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Tar sands vs. entire nations

Last week I published a chart comparing potential tar sands CO2 to past Canadian emissions. I received a number of requests for similar charts that compare Canada's tar sands to other nation's emissions such as China, USA or a major EU nation.

Rather than make multiple charts, I decided to create one bar chart to rule them all.

Here it is:

For this chart, I removed all the categories of tar sands estimates except this critical one:

How much carbon will eventually become economic to burn

This determines the climate damage that will eventually emerge from the tar sands under business-as-usual policies. So far I’ve found two published estimates for this.

In 2006, the Energy Resources Conservation Board (ERCB) of Alberta estimated that the amount of bitumen (carbon) in the tar sands that will eventually become profitable would be double what it is now. This is the lower of estimate lines on my chart. As you can quickly see, it is far more than all the fossil fuel CO2 ever emitted by any nation on earth except USA. It is also more than all the natural gas ever burned by humanity.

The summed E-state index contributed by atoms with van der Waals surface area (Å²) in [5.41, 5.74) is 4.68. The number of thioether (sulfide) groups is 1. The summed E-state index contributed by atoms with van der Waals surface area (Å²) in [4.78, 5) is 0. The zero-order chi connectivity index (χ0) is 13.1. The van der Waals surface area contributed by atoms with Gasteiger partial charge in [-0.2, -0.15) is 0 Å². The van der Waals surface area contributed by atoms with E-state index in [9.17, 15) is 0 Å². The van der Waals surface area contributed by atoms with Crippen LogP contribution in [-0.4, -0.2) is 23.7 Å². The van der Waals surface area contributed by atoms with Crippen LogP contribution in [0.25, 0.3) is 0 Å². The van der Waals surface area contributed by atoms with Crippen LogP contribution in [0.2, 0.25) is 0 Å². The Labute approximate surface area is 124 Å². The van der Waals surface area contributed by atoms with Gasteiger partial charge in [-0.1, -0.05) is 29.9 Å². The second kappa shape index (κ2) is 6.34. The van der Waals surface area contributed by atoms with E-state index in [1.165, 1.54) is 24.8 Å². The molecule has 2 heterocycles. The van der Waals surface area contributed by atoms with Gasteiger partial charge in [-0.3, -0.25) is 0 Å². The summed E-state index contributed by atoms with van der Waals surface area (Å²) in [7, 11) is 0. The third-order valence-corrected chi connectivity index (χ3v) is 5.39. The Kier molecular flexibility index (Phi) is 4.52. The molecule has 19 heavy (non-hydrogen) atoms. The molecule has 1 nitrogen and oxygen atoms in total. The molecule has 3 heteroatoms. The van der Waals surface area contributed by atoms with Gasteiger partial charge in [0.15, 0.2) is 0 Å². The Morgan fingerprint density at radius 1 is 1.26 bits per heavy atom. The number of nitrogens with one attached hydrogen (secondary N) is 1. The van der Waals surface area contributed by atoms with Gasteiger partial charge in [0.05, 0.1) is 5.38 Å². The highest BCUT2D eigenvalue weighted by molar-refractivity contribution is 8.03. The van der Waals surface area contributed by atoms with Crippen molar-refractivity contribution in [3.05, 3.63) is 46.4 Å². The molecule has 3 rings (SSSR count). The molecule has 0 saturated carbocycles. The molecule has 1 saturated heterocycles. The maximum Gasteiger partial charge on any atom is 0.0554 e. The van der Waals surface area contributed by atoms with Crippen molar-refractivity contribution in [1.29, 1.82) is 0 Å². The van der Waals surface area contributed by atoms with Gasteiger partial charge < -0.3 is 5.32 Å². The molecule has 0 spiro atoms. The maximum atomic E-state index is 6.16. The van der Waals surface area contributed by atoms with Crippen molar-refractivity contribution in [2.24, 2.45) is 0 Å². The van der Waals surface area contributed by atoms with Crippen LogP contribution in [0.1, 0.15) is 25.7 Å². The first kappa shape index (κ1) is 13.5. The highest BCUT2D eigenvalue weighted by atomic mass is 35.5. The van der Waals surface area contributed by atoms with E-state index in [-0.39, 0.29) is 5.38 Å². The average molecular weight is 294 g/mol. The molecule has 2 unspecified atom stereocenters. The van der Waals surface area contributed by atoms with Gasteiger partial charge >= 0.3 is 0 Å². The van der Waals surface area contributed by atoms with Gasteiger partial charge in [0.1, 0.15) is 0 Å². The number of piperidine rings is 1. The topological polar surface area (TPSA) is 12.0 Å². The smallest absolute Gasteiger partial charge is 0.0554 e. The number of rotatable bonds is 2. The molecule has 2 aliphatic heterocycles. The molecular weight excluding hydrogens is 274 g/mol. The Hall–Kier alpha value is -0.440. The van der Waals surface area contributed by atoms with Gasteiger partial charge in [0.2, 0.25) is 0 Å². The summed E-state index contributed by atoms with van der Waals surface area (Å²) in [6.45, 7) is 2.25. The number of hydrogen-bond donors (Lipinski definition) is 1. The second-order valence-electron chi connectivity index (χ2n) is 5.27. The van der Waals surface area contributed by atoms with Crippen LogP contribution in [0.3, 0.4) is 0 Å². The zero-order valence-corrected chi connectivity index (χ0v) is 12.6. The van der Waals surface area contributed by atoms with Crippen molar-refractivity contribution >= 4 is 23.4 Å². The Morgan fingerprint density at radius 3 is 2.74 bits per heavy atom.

In 2011, climate scientist James Hansen of NASA estimated that the amount of bitumen that will eventually becomes profitable could be six times what it is now. In a speech he gave after being arrested at the White House for protesting the expansion of the tar sands, Hansen said that this was roughly equal to all the coal ever burned by humanity.

Hansen defended his estimate, saying:

[It] is a conservative estimate of potential emissions from tar sands because:

(1) the economically extractable amount grows with technology development and oil price,

(2) the total tar sands resource is larger than the known resource, possibly much larger,

(3) extraction of tar sands oil uses conventional oil and gas, which will [add to total CO2]…,

(4) development of tar sands will destroy overlying forest and prairie ecology, emitting biospheric CO2 to the atmosphere.

In support of Hansen’s first point, the economically extractable amount has indeed grown with technology development and oil price. Over the last fifteen years the amount of profitable bitumen grew more than 25 times larger as a result.

In support of Hansen’s third point, the use of oil and gas in the extraction of tar sands has been shown to significantly increase the CO2 footprint of each barrel. The latest estimate I’ve seen puts this at an additional 18% more CO2 per barrel.  

Now let’s look at how these two estimates of what might come out of the tar sands compare to the past emissions from various nations…

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